It’s the part where Don Draper gets up, takes a slug of whiskey and says, “It’s not a slide projector, it’s a time machine.”

Then Don walks away, content knowing that once someone buys the product, whether or not they are successful in “time traveling,” it is 10,000% not his problem.Don Draper Doesnt Care About Customer Success

Only it is your problem, because if your customer is not able to use your product or solution successfully, they’re not likely to buy again, or say good things about the product to other potential buyers.

That makes customer failure a silent killer of lifetime value.

And it’s a difficult problem to address because the issue is often less about your product and more about your customer’s understanding of how to use it.

If you sell someone software to, say, do their own taxes, and they’re happy with the software but in the end they still aren’t able to do their own taxes, next time they’re not going to buy the software, they’re just going to go to an accountant.

Beyond Satisfaction

This isn’t about customer satisfaction. Customers can be satisfied that they got what they paid for, even if they aren’t able to use it successfully.

Yes, I am saying your customers may not be competent to use your solutions. The question is, what do you do about that?

How far are you willing to go to ensure customer success?

New Ways of Thinking About Marketing in 2016

What are you to your customers? A vendor? A catalog? A funny commercial mascot? For many brands today, there’s a chance to be so much more. The key is in how you think of what you are to them.

What are you to your customers? A vendor? A catalog? A funny commercial mascot? There’s a school of thought that says that’s all you should be; that customers will say “I don’t want a relationship with my cough drops, I just want them to fix my cough.”

GrumpyCatParadigmFor many brands, new ways of thinking about marketing offer the chance to be much more. With today’s tools (social media, websites, apps, etc.), your brand has the chance not just to sell products and services, but to entertain your target market, help them make friends, or even reach their goals. The key is in how you think of what you are to your customers.

Here are four new ways of thinking about your marketing that could open a whole new world of customer connection. I’ll go into one in depth, and hit the others briefly. If you’re interested, let me know in the comments and we’ll explore them in more detail.

The Undiscovered Country
The biggest difference between online media and offline is space. Your marketing content is not constrained by air time, page counts or the budgets to get them. When a new prospect finds your company, your entire online presence is a vast new space to explore. Give them something to discover!

The Undiscovered Country is really about content, and it works best when your products or services have interesting nuances and details to talk about and stories to tell, because your goal is to get the audience to spend a lot of time exploring it. Content marketing does a lot of great things, but usually we focus on it as a way to improve SEO, or to generate leads. Here you’re using content as a way to earn prospect and customer mindshare and become an online destination.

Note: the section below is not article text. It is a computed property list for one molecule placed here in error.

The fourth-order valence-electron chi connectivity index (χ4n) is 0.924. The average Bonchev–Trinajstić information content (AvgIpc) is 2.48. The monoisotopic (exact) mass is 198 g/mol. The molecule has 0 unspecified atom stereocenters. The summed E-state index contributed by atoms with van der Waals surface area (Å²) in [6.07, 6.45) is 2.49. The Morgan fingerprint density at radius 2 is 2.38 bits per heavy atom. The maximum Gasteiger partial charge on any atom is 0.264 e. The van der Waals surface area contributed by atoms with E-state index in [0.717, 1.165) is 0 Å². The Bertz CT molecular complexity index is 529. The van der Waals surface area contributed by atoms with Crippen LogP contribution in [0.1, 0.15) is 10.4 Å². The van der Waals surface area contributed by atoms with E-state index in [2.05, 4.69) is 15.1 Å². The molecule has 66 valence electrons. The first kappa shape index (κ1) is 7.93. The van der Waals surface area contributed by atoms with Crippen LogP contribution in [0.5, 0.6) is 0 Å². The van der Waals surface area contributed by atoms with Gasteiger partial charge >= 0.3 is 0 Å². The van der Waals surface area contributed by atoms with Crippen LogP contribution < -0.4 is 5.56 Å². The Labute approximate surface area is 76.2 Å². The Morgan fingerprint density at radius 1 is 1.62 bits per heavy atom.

By creating a deep content destination with articles, videos and other content that defines your space, you give fans a place to come and hang out. A place to spend time thinking about the hobby, job or task your products are used in. You become like Disney: The first brand that comes to mind and one that’s associated with entertainment and good times.

In the B-to-B space, you can see this done well by the marketing automation companies like HubSpot and Marketo. They educated marketers about lead generation, nurturing and the other marketing tactics their tools enabled through extensive blogs, downloads, webinars, studies and other content. Those things gave their audience new ideas, and exploring those ideas paid off by making that audience better at their jobs. And all of it promised there’d be more to discover if they bought into the products.

In the consumer space, think of what Red Bull does with its content marketing, completely owning certain areas of extreme sports and providing hours of discoverable, bingeable content on Red Bull TV. Or what Maybeline does with makeup tips. Or what Home Depot does with home improvement project ideas.

People spend an unbelievable amount of time looking at content online, they might as well be looking at that content with you.

What Are Some Other Ways of Thinking?
I’ve seen marketers using other strategies that I think qualify as “new ways of thinking.” And I’d be very interested to hear of ones you’ve spotted, too.

One I’ll call The Tribe is when companies use social media and the reach of online marketing to create branded communities (on their own websites, as well as on the relevant social networks) where their prospects and customers can meet like-minded individuals and discuss things related to that market. Like The Undiscovered Country, the goal is to become a destination for your target audience and earn mindshare. But it’s access to like minded individuals that brings them and keep them coming back. This works well when your product is in a niche with strong enthusiasts, especially if they’re geographically dispersed. The social sharing enabled by companies like Nike, which uses online tracking to allow runners to connect and compare their achievements, is a good example.